When it comes to opening doors to some awesome opportunities, you can’t beat music. Unlike sports, school, or even some friendships, music has the opportunity to be one of the most consistent and constant elements in your kid’s life. And with consistency comes opportunity for some pretty memorable experiences.
In my life, music has allowed me to go places and do things that I would have never been able to do without it. And when you’re weighing different options for your kid to pursue, hopefully you consider getting him into music and who knows, maybe in twenty years he’ll be making his own list of unforgettable experiences that music has allowed him to have. In the meantime, here are a few from my list:
1. Flying on a Private Jet – I guess I should get this out of the way early; it wasn’t exactly a jet, more like a four-seat single-engine plane. BUT, in the summer of 2002, I was returning home from a mission trip to Cambodia and on the same day that I was flying back into Cleveland from the trip, the hip hop group that I was in (you read that right) had a show in Warsaw, Indiana. It looked like I wasn’t going to make it in time until the man behind the festival where we were playing decided to send a plane from Indiana to Cleveland to pick me up and then fly me back to Indiana to do the show. So when I landed in Cleveland, I grabbed my bag, was escorted out to the plane by the pilot, and touched down in Warsaw, Indiana a few hours later. It may seem like a lot of extra work just for a show, but I think the fourteen people that saw us play that day would tell you that it was all worth it.
2. Creating and Performing for Six Years – In the Summer of 2000 (the Summer before my senior year in high school), myself and two friends formed a punk band (I was the drummer) and recorded a 5-song demo tape in my basement. From there, I transitioned into the lead singer role, quit basketball and baseball and played shows on the weekends. As a freshman in college, two new friends and me formed a hip-hop group (the one mentioned above) that would go on to create and perform for the next four years (my longest stint with any group). At the same time I joined an indie-rock band that I was the drummer for and played in that group for the final two years of college. The process of writing and being creative with friends and sharing our work with people that truly appreciated it was truly one of my favorite parts of playing music.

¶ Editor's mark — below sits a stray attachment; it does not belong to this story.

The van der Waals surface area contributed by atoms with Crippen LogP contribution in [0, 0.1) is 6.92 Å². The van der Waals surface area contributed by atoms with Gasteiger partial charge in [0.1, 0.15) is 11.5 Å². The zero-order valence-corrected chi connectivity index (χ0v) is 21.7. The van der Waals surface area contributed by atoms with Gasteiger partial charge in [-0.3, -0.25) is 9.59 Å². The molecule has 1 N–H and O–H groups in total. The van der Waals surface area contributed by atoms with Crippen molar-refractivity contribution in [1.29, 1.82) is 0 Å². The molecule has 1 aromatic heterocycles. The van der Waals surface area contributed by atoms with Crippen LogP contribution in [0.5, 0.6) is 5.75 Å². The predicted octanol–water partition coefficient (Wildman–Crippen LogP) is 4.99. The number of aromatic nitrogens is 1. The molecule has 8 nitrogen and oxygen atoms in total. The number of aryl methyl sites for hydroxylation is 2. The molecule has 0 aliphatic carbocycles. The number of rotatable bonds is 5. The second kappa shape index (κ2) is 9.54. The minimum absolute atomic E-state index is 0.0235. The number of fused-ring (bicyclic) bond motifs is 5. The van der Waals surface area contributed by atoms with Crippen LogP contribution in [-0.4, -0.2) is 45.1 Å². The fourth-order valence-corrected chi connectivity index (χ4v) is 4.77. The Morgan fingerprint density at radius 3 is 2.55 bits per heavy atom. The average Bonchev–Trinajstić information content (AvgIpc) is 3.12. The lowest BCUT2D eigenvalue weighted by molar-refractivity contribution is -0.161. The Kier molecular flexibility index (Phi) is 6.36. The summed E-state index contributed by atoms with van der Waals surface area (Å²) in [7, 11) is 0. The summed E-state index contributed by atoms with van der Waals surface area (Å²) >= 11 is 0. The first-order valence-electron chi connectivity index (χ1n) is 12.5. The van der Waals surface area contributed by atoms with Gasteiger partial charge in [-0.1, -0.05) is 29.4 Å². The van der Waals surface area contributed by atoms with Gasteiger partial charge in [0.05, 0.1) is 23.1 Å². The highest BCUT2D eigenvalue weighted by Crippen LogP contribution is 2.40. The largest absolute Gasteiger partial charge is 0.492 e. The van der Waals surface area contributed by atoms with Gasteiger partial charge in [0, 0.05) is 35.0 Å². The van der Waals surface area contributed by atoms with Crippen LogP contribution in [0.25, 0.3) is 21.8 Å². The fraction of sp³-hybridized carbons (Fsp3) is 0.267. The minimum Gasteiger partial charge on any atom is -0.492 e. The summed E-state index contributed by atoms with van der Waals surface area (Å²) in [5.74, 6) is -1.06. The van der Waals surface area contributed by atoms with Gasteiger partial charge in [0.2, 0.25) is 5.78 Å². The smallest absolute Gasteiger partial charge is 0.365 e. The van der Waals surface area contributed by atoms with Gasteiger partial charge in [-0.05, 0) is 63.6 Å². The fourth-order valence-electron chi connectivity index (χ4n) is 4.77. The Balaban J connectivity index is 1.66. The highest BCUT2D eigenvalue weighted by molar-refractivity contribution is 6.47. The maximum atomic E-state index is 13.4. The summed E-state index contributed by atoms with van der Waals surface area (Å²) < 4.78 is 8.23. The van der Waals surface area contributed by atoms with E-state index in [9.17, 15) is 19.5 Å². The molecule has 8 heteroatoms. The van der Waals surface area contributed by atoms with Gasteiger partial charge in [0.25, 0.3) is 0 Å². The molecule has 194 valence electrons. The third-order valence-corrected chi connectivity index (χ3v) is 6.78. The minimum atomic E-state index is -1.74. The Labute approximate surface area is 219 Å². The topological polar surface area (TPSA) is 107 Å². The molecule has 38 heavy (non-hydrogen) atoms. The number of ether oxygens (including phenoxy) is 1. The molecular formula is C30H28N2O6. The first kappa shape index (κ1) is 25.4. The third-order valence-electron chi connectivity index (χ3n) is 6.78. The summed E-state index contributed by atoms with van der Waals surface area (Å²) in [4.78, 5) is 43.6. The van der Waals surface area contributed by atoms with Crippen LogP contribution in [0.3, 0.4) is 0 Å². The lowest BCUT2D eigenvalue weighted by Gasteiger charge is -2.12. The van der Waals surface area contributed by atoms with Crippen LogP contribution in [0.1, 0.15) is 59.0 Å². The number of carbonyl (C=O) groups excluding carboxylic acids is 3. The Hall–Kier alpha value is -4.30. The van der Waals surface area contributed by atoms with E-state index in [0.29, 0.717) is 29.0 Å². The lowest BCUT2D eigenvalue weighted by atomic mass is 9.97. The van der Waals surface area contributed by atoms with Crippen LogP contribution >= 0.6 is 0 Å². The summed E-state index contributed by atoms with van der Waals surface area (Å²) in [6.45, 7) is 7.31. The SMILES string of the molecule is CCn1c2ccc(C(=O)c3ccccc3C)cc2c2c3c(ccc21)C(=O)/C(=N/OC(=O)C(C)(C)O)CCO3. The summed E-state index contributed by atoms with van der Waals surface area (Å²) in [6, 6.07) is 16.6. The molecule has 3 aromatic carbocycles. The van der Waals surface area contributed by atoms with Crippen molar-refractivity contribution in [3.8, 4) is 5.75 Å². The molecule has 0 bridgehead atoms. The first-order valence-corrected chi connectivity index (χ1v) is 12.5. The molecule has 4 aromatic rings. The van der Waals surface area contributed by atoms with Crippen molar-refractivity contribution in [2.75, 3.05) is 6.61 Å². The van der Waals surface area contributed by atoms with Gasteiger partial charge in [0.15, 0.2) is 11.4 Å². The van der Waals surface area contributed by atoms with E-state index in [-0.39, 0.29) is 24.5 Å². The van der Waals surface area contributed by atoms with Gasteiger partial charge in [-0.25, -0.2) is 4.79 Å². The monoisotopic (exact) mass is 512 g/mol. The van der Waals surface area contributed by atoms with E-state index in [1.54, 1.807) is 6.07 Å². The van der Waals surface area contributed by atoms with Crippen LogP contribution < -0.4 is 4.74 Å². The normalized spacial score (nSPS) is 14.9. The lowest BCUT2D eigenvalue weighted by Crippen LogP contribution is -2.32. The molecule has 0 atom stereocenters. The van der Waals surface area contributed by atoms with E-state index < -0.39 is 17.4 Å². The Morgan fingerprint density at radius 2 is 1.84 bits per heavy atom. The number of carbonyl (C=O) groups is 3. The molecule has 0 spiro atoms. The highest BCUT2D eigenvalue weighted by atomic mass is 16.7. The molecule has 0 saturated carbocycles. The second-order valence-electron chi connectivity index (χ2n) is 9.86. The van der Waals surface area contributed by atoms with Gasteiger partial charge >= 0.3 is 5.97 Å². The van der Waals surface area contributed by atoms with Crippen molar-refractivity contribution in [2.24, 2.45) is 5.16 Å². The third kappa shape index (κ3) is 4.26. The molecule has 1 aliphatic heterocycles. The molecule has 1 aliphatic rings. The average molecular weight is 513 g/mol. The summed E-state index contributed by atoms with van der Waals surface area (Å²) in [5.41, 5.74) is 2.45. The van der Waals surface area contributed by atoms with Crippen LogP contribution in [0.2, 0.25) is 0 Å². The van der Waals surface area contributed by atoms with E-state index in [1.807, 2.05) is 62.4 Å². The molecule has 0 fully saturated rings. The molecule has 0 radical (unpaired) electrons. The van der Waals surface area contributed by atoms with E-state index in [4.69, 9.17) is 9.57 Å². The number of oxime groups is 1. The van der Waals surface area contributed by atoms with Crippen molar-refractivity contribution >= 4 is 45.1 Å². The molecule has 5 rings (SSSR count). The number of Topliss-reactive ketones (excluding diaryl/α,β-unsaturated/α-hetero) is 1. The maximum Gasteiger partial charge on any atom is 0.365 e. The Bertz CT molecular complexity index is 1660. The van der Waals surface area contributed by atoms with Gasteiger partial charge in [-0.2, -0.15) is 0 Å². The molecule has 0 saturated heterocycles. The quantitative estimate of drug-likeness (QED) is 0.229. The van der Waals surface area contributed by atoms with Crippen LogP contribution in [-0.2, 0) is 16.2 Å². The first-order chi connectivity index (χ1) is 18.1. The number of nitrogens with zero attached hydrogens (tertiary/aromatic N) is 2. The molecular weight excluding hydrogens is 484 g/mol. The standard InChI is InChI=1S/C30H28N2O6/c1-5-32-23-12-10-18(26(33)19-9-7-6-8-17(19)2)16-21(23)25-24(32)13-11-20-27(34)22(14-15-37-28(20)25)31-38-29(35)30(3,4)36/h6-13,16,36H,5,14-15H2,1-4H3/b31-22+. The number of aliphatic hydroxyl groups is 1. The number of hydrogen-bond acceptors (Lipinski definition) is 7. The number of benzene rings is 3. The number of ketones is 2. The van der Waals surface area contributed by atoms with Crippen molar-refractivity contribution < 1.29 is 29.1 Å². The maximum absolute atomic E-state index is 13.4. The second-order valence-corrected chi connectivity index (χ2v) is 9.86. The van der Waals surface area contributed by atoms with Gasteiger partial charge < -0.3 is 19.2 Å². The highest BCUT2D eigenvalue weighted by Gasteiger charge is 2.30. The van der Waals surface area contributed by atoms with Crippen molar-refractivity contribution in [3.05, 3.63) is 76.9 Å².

3. Coffee Shops with Dad – As a drummer heading off to college, it was hard for me to talk my parents into letting me take my drum set. As a compromise, my dad worked it out that I could take one of his old guitars if I promised to learn to play it. After going through college and learning to play, I got married and moved back to Ohio and ended up in the same town where I grew up and my parents still lived. Since my dad was also a guitar player, we starting getting together and playing and singing old Beatles and Eagles songs just for fun. After awhile, my dad scored us a few gigs playing coffee shops and restaurants and by the time I moved to Tennessee (where we live now), we were playing two-hour sets with songs from all kinds of genres and eras. Musically, if there’s one thing I miss living down here, it’s that I don’t have the opportunity to do that anymore. I miss it and hope that we’ll get the chance to do it again soon.
With so many experiences and memories tied to music, it’s hard to imagine my life without it. When it comes to you and your kid, the incredible part is that he’s making those memories right now! You get the chance to help him develop the love of music in his heart and if through experiences and memories he falls in love with music, he will be more likely to work hard when things get tough and keep music in his life as he gets older. For me, even now, it’s these experiences that have attached themselves to my heart and when I’m playing my instruments and learning new songs, it’s not because I love the notes or the chords, but because I love music and I don’t know what I’d do without it.
What is ONE experience that music allowed you and/or your kid to have and enjoy?
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